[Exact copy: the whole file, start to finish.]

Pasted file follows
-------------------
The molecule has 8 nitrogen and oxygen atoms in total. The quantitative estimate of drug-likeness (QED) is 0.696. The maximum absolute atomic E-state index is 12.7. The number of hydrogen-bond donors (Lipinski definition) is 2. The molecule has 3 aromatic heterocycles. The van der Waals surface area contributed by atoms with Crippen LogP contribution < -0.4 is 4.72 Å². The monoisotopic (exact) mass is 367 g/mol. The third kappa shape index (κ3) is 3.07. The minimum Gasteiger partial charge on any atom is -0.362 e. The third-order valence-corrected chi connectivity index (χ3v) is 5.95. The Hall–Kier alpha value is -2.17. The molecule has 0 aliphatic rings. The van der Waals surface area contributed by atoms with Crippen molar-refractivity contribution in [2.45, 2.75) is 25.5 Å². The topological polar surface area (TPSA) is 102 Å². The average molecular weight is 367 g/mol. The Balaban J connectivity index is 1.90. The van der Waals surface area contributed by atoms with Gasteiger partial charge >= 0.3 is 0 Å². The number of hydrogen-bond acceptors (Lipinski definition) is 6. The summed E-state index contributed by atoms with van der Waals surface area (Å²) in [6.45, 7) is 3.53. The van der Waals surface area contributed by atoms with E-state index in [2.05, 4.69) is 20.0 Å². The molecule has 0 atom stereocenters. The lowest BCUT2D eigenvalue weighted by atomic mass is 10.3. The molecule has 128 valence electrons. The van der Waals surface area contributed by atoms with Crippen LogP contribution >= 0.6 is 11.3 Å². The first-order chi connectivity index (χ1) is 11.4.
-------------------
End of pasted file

The molecule has 8 nitrogen and oxygen atoms in total. The quantitative estimate of drug-likeness (QED) is 0.696. The maximum absolute atomic E-state index is 12.7. The number of hydrogen-bond donors (Lipinski definition) is 2. The molecule has 3 aromatic heterocycles. The van der Waals surface area contributed by atoms with Crippen LogP contribution < -0.4 is 4.72 Å². The monoisotopic (exact) mass is 367 g/mol. The third kappa shape index (κ3) is 3.07. The minimum Gasteiger partial charge on any atom is -0.362 e. The third-order valence-corrected chi connectivity index (χ3v) is 5.95. The Hall–Kier alpha value is -2.17. The molecule has 0 aliphatic rings. The van der Waals surface area contributed by atoms with Crippen molar-refractivity contribution in [2.45, 2.75) is 25.5 Å². The topological polar surface area (TPSA) is 102 Å². The average molecular weight is 367 g/mol. The Balaban J connectivity index is 1.90. The van der Waals surface area contributed by atoms with Gasteiger partial charge >= 0.3 is 0 Å². The number of hydrogen-bond acceptors (Lipinski definition) is 6. The summed E-state index contributed by atoms with van der Waals surface area (Å²) in [6.45, 7) is 3.53. The van der Waals surface area contributed by atoms with E-state index in [2.05, 4.69) is 20.0 Å². The molecule has 0 atom stereocenters. The lowest BCUT2D eigenvalue weighted by atomic mass is 10.3. The molecule has 128 valence electrons. The van der Waals surface area contributed by atoms with Crippen LogP contribution >= 0.6 is 11.3 Å². The first-order chi connectivity index (χ1) is 11.4.